Contributing writer for The Artifice.
Junior Contributor I
The New Frontier of Creativity: What
As social distancing measures have left us stuck in our homes, those that create and share art on YouTube, Instagram or other platforms have never had more time to add more user generated content to the never-ending mix of digital media. Plus, consumers this content have never had more time to scroll through these self-proclaimed artists’ creations. Now more than ever, with more and more people turning to the Internet both to produce and consume art, it is worth figuring out how to interpret, sort, and evaluate this type of art.
I’m not going to suggest that all Instagram or YouTube content should be considered “high” art. One of the trade-offs of total accessibility is that, while it allows anyone with Internet access can create and upload material that they believe is artistic, it is difficult to sort out the good from the bad, and the best from the good. After all, it’s not as though having a broadband connection is a viable substitute for having talent, something meaningful to say, and an original way to say it. For example, a video of someone showing off their dance moves on TikTok can be entertaining, but does it pose a topical question, provoke discussion, or relate to greater issues of society, truth, or beauty? Probably not. But where do we draw the line? When has “art” been achieved?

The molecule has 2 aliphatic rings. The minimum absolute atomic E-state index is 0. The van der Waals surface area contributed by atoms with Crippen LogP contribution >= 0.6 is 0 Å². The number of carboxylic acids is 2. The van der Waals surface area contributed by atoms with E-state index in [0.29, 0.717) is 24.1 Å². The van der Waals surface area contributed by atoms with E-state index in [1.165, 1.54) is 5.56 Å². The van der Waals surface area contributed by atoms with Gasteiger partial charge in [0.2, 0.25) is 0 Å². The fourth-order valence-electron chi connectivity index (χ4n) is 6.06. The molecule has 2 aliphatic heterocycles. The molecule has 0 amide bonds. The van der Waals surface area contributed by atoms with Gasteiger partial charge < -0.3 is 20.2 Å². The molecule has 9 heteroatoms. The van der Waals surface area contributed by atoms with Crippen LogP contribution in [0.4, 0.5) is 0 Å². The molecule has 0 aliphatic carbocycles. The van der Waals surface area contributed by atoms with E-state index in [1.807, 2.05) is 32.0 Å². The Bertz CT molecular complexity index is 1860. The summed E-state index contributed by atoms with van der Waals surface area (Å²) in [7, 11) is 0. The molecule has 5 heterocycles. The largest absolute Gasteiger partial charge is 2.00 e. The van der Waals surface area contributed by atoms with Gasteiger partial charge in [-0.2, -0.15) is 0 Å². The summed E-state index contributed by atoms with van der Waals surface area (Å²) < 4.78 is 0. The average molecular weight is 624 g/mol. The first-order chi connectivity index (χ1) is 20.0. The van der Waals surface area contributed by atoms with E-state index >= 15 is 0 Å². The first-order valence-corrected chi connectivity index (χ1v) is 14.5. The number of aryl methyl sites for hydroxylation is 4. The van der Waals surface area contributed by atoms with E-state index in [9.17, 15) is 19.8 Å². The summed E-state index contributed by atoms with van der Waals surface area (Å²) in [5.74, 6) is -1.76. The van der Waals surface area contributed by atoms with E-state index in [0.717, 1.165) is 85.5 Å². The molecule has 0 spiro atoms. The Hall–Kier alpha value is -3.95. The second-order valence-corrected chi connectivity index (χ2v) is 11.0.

I believe the entire persona of “Poppy,” as she appears in YouTube videos, albums, and on stage, offers up avant-garde aesthetics and difficult-to-interpret cultural commentary. The videos she posts on her YouTube channel (made in collaboration with director Titanic Sinclair) are, to say the least, difficult to react to. In her debut video, “Poppy Eats Cotton Candy” (2014), she – as you might expect – wordlessly eats cotton candy; and in another, she says the words “I’m Poppy” for ten minutes, in a series of takes to camera. These videos may be perplexing, but they are oddly fascinating: they resist easy interpretation because, unlike most of the content uploaded by YouTube “personalities,” they seem to be more provocative than entertaining. Her work has the same theoretical value as “gallery art” – it contains layers of meaning, aesthetic appeal, and can be unpacked and analyzed to the same degree as any “high art.”
But should it be? Or should there be NEW set of critical practices/criteria that are reserved only for digital media?